12
Technology can be a girl’s best friend


Sabah pulled out all stops, she elicited every source possible- teachers, mentors, family, and the ever helpful internet. Many weeks went into it. She even sacrificed a few of her beloved accounts lectures in college to gain practical knowledge outside. She says, “Research and application gave me a much deeper insight into economics and clarified many concepts on GDP. I have learned new words in English also. I think everyone should learn from books first and then apply in real life to fully understand subjects.” Many a time she found her near and dear ones concerned about her. ”Are you mad spending so much time in all this and missing classes too? The teacher said this was co-curricular, that means no marks for all this. Better forget it”, said a classmate. But Sabah knew better. She told her classmate that although the teacher would not award extra marks for her research, she would surely do better on her exams because of it. She toiled on, asking her teachers more and more questions each day. Crunching numbers and data was what she looked forward to the most every day. Because “at the end of the hard work when I get a clear conclusion, it makes me very happy.”


Finally, Sabah turned in her research to her teacher. It was a file that read “Role and Contribution of SMEs in Indian Economy.” Sabah beamed with contentment and pride as she handed it over. A few days later, her teacher asked her to wait back after class. “Sabah, the principal loved your thesis. It has been selected for the college publication. In the interest of the college students, we would love for you to present your thesis at the conference next month,” the teacher said. These words seemed like the sweetest song to Sabah. Her committed effort had finally borne fruit. In the next moment, it dawned on Sabah that she would have now to present her research to an auditorium full of students, teachers, dignitaries and international experts- in English! But she had never let anxiety and nervousness hold her back in life, and she was not going to start now. So she smiled and said, “Sure, madam.”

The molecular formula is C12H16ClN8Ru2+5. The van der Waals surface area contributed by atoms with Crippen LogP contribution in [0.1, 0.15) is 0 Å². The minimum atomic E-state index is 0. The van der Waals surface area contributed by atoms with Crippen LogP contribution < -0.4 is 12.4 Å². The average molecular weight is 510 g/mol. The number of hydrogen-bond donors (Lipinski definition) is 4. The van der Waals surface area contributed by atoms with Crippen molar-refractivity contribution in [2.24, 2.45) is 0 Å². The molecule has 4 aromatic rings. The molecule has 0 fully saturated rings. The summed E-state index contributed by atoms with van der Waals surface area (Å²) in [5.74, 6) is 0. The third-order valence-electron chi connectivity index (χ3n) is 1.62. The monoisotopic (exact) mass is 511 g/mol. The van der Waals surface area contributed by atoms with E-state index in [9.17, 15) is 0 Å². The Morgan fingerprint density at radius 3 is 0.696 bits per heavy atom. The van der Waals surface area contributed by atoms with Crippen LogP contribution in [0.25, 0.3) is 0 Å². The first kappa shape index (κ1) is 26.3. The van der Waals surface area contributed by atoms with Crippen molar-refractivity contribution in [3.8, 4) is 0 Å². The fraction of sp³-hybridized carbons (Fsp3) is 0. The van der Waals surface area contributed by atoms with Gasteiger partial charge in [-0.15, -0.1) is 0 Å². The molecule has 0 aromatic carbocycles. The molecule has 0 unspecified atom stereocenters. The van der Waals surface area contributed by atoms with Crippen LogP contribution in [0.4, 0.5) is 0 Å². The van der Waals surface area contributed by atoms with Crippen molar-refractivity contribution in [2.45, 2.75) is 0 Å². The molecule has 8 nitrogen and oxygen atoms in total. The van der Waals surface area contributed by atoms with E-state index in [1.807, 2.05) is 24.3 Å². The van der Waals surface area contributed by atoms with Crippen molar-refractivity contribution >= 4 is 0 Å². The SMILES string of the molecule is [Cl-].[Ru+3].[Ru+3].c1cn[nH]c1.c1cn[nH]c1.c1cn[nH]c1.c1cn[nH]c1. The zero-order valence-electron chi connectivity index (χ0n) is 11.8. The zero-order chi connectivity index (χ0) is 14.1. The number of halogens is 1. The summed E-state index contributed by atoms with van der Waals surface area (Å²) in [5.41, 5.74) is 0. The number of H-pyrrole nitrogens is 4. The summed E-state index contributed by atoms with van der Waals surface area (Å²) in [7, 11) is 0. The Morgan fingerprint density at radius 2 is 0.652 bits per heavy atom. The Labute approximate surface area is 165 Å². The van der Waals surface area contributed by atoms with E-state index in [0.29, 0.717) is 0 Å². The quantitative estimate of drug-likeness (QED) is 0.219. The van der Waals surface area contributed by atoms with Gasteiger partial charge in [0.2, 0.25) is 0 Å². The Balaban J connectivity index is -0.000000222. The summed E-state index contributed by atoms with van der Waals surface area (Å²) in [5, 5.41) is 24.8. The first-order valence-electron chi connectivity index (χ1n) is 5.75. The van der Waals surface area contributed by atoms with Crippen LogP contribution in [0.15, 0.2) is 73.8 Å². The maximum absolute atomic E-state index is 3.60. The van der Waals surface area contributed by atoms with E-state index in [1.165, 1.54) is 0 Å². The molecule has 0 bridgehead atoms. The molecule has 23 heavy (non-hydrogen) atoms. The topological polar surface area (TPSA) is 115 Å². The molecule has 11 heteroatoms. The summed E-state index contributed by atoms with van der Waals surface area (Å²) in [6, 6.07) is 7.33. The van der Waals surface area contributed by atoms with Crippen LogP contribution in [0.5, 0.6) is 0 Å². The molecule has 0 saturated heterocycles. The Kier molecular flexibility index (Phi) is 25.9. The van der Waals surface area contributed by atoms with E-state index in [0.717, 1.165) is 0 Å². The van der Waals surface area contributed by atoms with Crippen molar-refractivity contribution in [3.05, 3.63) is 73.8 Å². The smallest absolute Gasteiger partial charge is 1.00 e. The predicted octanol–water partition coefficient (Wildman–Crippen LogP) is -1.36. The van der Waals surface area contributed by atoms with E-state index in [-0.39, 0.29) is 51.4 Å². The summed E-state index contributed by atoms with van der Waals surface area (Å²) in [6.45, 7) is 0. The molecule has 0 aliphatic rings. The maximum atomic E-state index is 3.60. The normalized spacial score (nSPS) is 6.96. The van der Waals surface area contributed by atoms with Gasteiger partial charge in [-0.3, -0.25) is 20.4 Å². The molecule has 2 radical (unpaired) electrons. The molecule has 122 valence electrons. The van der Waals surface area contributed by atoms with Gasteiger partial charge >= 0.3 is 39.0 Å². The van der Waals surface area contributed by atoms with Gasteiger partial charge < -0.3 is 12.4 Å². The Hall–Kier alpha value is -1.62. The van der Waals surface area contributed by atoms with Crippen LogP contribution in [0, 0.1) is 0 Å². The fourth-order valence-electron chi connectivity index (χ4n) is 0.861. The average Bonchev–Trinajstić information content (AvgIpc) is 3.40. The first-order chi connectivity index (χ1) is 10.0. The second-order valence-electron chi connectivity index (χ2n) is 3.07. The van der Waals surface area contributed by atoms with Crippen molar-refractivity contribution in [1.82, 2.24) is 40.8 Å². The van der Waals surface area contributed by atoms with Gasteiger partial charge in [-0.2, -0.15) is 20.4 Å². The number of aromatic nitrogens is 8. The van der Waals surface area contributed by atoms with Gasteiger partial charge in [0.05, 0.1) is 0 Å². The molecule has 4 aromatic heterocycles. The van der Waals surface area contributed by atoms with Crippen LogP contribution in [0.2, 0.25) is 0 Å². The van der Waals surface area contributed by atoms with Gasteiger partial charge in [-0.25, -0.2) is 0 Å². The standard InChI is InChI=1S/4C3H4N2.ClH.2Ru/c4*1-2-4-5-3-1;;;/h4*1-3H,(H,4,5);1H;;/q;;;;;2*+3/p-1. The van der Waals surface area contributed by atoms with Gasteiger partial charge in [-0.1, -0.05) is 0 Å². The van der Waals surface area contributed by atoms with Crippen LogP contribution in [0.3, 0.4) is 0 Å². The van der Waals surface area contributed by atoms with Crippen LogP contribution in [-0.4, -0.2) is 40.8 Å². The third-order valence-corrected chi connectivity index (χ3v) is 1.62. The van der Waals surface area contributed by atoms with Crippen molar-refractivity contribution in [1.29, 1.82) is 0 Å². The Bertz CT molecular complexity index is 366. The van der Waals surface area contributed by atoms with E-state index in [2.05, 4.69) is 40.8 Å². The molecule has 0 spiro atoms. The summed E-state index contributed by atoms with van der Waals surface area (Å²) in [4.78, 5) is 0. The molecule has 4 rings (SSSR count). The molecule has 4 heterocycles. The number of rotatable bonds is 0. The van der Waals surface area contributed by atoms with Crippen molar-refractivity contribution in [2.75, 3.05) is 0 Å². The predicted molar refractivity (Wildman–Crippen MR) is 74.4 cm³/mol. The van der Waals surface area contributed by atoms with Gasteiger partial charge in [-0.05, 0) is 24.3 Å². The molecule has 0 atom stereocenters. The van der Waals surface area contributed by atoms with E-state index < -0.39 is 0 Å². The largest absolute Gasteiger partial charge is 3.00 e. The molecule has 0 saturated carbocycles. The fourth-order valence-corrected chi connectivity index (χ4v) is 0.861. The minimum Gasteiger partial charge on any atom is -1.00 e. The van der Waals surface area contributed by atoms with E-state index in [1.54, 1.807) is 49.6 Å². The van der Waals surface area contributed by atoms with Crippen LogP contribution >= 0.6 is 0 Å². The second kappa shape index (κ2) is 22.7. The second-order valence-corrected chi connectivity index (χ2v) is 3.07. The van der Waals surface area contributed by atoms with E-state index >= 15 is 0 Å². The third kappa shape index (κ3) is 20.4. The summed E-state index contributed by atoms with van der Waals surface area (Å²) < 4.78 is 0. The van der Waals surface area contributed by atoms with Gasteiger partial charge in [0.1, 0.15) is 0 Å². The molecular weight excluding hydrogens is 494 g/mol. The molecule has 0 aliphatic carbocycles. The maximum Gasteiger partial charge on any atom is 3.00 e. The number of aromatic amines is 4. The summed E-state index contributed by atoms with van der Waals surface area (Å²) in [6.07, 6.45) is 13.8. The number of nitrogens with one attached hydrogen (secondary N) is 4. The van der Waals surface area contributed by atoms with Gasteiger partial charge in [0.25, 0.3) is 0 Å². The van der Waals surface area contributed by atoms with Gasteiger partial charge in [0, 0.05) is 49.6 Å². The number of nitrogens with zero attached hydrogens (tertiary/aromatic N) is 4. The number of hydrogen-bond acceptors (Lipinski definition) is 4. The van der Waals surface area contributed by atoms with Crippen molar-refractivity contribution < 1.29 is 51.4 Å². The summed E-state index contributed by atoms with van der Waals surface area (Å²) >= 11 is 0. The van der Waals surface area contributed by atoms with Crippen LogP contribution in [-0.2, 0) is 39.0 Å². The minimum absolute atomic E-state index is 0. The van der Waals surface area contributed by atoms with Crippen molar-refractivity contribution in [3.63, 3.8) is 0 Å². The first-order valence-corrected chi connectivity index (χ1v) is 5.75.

saba-symposium
Sabah hones her speaking skills

The conference day arrived quickly. Sabah had practised relentlessly, yet some nervousness remained, it was her first big address. The event started with the keynote speech by Mr. Vincent Wahrenburg, Head of Environmental Engineering, IRIANS, Berlin and a wonderful address by Mr. Chandrakant Salunkhe, Founder and President, SME Chambers of India. Next up was Sabah. She explained her thesis from beginning to end, about the importance of government support to SMEs, micro scale innovation, women entrepreneurs, and challenges in employment growth with proposed solutions. She ended on a beautiful note, “We must encourage girls to study and run their own small businesses, just like they run their households.” The content made up for any shortcomings in her linguistics. Everyone appreciated her presentation and signature confidence. Mr. Wahrenburg, congratulated her personally.

This experience has been unforgettable for Sabah, she cannot wait to start research for her next presentation. She says, “I love presenting to people because I want my voice to be heard by many. I want to become a lecturer in accounting and economics someday.”

 

Dreams…….who doesn’t love talking about them! While most of us vividly express our desires, aspirations and ambitions through our dreams, this little girl from Mumbai has only one simple wish to make. But would it always remain a distant dream?

मैं नहीं चाहती